USPS plan meddles in the market
September 18, 2012
The newspaper business – both small and large papers – across the country has sounded full-throated opposition this past month about a plan by the U.S. Postal Service (USPS) to purposely entice advertising out of the newspaper so ads can be placed instead with the USPS-favored stakeholder Valassis Communications Inc., of Livonia, Mich., which bought the direct mail company Advo Inc. of Windsor, Conn., in 2006.
The goal of the USPS is to create more advertising mail.
To newspapers that count on advertising to pay its reporters and cover the news, this USPS plan is beyond alarming – it’s a threat to journalism and an informed public.
Many think it will push some newspapers in America already struggling with a fragile economy and Internet competition over the edge. If that or anything like it happens, communities across our country will suffer the most long-term harm.
Now, we are a multi-media news source. Beyond our print edition, we spread the news through our website at www.madisoneagle.com, a Facebook page at Facebook.com/madisoneagle, Twitter at Twitter.com/#!MadisonEagleNJ and a mobile service to receive news in email blasts by logging in on the navigation bar at the top of our website’s homepage.
We don’t fear the Internet; we are using it, and it is vastly expanding our ability to inform the public up-to-the-minute.
But, two things to keep in mind: The most reliable and comprehensive news on the Internet is posted by journalists who work for print newspapers. Anything that weakens those newspapers will have a negative ripple effect on access to solid, accurate news on the Web.
And two: This is a media age not only in revolution, but in transition, to a future no one can fully describe. There are still many readers who aren’t satisfied that the news has really been reported and disseminated “until it’s in print.”
Unless they’re being subsidized by moguls with political agendas, newspapers of every stripe rely on advertising to support their coverage.
And people love advertisements in the newspaper because those ads help them find deals and shop smartly – which typically means shop locally.
Further, most people understand advertising drives the economy, and strengthens their local businesses and therefore their community. And it brings less obvious benefits – like paying the bills for news coverage that keeps communities informed.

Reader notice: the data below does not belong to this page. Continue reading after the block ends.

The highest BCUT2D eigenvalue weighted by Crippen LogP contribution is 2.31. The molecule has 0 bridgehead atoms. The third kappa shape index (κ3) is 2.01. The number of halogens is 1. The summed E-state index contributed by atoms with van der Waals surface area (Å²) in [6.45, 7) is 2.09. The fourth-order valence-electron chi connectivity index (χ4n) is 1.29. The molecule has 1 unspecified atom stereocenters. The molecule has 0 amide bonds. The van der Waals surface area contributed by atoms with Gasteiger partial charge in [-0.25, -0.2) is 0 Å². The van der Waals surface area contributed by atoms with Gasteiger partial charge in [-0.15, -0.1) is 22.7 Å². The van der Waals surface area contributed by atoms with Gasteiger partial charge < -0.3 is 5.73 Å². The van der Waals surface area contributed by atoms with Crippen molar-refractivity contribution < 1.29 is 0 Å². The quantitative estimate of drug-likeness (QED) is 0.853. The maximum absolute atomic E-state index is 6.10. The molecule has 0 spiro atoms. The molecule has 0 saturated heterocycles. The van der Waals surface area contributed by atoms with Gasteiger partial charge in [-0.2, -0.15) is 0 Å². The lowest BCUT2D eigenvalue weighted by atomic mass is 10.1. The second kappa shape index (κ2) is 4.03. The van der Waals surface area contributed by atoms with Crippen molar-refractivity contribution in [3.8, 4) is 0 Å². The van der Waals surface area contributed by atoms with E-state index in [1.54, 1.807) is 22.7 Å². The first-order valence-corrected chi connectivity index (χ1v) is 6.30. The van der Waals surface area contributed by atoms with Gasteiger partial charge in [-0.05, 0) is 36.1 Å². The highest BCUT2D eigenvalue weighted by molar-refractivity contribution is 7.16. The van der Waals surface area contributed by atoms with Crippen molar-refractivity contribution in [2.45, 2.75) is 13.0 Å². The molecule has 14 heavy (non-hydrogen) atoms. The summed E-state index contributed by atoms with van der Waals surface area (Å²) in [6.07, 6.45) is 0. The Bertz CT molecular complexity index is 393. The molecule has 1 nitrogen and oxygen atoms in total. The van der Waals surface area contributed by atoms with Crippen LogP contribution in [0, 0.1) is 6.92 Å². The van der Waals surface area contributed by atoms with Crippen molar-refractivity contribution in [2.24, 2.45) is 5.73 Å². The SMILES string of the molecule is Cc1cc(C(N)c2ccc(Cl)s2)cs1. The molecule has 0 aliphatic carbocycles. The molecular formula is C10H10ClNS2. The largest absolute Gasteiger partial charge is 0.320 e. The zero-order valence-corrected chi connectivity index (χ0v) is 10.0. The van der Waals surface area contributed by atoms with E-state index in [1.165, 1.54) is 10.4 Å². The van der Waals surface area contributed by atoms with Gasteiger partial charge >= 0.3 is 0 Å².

On every level advertising is highly competitive. Local, regional and nationally, newspapers compete with a growing field of ad media, from Internet to television and door hangers to direct mailers. OK. So be it. That’s the marketplace.
But now the Postal Service wants to pick winners and losers in this market.
It is providing postage rebates to Valassis of more than 30 percent if Valassis can divert more ad inserts into direct mail from newspapers.
Plus, not everyone can play. The discounts can be offered by Valassis only to large national retailers. Newspapers cannot get the same discount for their own mail because they can’t sign one national postage contract, as the direct mail company did, with the USPS. Neither can a small clothing or bookstore or a hairdresser or auto parts shop. We – the newspaper and our small businesses – are all local. This deal is strictly for the Goliaths.
For the little guys, the USPS has another advertising plan that enables businesses to bring unaddressed advertising directly to the post office.
What’s wrong with this picture? It’s that the USPS isn’t a business.
It is owned by Uncle Sam. It exists to serve all. It shouldn’t be picking winners and losers in any marketplace. It shouldn’t be competing with and undercutting its stakeholders, which are all of us. It should deliver the mail that exists, promptly and affordably.
One of the USPS’s big goals is to carry even more advertising, as the Internet saps away letters and bills.
But we have to ask ourselves: does America need a federally owned advertising service?
This newspaper says no.
Recorder Newspapers, Stirling, NJ